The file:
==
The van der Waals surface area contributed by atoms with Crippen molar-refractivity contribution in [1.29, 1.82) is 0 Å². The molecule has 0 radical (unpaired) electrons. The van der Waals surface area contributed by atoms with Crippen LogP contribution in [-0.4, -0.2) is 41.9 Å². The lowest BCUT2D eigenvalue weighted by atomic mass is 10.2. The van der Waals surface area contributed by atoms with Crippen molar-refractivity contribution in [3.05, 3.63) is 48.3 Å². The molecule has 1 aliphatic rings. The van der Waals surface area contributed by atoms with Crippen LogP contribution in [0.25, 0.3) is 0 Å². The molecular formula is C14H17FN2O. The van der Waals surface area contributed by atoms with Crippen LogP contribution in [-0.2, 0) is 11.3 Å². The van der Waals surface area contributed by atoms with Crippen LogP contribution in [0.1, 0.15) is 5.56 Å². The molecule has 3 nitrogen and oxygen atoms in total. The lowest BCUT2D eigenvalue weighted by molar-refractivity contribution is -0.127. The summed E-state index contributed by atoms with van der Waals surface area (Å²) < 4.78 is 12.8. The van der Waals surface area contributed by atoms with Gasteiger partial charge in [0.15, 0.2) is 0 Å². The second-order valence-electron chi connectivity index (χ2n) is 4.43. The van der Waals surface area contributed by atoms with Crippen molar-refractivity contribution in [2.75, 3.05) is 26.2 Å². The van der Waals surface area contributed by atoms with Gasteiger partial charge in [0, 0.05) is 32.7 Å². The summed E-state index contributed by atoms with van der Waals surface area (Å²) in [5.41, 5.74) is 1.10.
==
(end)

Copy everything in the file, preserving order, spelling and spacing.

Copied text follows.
The van der Waals surface area contributed by atoms with Crippen molar-refractivity contribution in [1.29, 1.82) is 0 Å². The molecule has 0 radical (unpaired) electrons. The van der Waals surface area contributed by atoms with Crippen LogP contribution in [-0.4, -0.2) is 41.9 Å². The lowest BCUT2D eigenvalue weighted by atomic mass is 10.2. The van der Waals surface area contributed by atoms with Crippen molar-refractivity contribution in [3.05, 3.63) is 48.3 Å². The molecule has 1 aliphatic rings. The van der Waals surface area contributed by atoms with Crippen LogP contribution in [0.25, 0.3) is 0 Å². The molecular formula is C14H17FN2O. The van der Waals surface area contributed by atoms with Crippen LogP contribution in [-0.2, 0) is 11.3 Å². The van der Waals surface area contributed by atoms with Crippen LogP contribution in [0.1, 0.15) is 5.56 Å². The molecule has 3 nitrogen and oxygen atoms in total. The lowest BCUT2D eigenvalue weighted by molar-refractivity contribution is -0.127. The summed E-state index contributed by atoms with van der Waals surface area (Å²) < 4.78 is 12.8. The van der Waals surface area contributed by atoms with Gasteiger partial charge in [0.15, 0.2) is 0 Å². The second-order valence-electron chi connectivity index (χ2n) is 4.43. The van der Waals surface area contributed by atoms with Crippen molar-refractivity contribution in [2.75, 3.05) is 26.2 Å². The van der Waals surface area contributed by atoms with Gasteiger partial charge in [0, 0.05) is 32.7 Å². The summed E-state index contributed by atoms with van der Waals surface area (Å²) in [5.41, 5.74) is 1.10.